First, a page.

Chinese state media are playing down the significance of President Barack Obama's two-day meeting with leaders from the 10 members of the Association of Southeast Asian Nations, or ASEAN, in Sunnylands California, saying the talks are unlikely to bring any striking geopolitical decisions.
Even so, opinion pieces and commentaries online highlighted Beijing’s concerns that the meeting may be used to forge a consensus about how to handle territorial disputes in the South China Sea.
An editorial in the Communist party-backed Global Times entitled “Sunnylands wrong place to discuss South China Sea Row” argued that while the desire of ASEAN nations and the U.S. to expand ties is real, most are unlikely to choose sides between Beijing and Washington.
“These countries may know that if they pick a side from either China or the United States, they would be controlled by it and used as leverage,” the opinion piece said.
It noted that while Vietnam has territorial disputes in the South China Sea with China, it has been cautious in “walking a fine line between Beijing and Washington.”
“Among the 10 ASEAN members, only the Philippines publicly adopts a pro-U.S. attitude, but it does not stand in complete opposition to China,” it added.
China is ASEAN’s biggest trade partner, but its claims to almost all of the South China Sea as its own and its rapid buildup of artificial islands there is a growing source of concern among Beijing’s Southeast Asian neighbors.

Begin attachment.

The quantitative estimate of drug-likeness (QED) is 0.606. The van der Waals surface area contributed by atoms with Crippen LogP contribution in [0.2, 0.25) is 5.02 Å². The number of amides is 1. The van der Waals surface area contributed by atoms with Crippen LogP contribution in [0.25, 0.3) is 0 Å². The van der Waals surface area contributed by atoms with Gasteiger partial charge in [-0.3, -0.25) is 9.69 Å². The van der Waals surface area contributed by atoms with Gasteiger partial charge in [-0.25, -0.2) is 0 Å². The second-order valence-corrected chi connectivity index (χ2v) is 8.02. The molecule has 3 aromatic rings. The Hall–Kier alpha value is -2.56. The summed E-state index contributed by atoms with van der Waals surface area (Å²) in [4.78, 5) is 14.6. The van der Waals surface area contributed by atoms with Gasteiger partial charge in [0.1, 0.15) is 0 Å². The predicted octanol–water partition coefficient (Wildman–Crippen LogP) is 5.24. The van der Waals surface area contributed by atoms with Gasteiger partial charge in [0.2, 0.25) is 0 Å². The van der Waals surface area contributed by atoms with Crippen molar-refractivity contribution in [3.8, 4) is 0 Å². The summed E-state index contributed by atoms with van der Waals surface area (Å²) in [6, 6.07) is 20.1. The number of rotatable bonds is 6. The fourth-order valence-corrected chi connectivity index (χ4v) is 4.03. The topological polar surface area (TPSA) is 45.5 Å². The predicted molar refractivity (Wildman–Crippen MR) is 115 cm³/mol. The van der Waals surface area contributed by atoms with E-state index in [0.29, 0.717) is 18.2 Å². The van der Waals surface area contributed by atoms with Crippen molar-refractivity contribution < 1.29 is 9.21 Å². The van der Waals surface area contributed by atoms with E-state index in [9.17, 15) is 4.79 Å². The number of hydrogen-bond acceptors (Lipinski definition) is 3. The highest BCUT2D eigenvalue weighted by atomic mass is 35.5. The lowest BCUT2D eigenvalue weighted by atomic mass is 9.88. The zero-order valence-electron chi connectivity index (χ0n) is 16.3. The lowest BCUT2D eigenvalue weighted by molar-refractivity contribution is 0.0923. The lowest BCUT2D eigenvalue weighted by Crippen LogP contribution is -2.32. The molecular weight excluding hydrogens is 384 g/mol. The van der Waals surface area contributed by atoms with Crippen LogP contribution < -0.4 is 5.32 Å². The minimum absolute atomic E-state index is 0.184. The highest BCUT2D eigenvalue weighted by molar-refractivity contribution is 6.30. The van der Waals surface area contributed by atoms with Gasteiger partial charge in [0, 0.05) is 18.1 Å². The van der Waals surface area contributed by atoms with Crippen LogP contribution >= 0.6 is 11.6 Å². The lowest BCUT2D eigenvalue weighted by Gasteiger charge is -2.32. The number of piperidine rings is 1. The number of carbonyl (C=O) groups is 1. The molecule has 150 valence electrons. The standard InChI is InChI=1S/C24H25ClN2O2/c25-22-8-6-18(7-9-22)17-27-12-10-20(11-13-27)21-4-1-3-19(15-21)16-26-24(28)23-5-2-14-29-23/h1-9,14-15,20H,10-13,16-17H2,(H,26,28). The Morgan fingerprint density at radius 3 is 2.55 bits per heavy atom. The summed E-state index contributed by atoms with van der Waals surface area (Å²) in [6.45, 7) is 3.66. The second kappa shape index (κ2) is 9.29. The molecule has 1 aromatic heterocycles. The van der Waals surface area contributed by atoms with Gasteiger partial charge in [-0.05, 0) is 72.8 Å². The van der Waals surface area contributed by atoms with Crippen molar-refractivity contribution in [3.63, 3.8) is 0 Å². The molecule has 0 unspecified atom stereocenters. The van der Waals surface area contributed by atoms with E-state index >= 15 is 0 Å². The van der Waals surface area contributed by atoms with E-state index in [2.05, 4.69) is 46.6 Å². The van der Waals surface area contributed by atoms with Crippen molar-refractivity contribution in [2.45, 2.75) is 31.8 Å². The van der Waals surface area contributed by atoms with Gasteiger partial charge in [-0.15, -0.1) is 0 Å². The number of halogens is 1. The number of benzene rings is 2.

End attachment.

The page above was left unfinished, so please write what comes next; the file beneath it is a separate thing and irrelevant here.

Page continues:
China insists that the disputes be handled between individual claimants and has long opposed what it calls outside interference in the issue. According to the Pentagon, China has reclaimed 2,900 acres of land in the South China Sea.
Just last month, it tested for the first time a 3,000 meter runway on one of the reclaimed islands in Fiery Cross Reef, landing civilian planes on the islet.
The United States says it does not take sides in the dispute, but has been increasingly taking steps to ensure freedom of navigation remains the norm.
"Here at this summit, we can advance our shared vision of a regional order where international rules and norms, including freedom of navigation, are upheld and where disputes are resolved through peaceful, legal means," President Obama said in his opening remarks.
President Obama’s remarks appeared to be aimed at sending a strong signal to China. But getting all of the leaders of ASEAN to agree on a strong statement may prove tricky, analysts say.
And if they do, some commentators online in China are already saying Beijing should let ASEAN pay an economic price.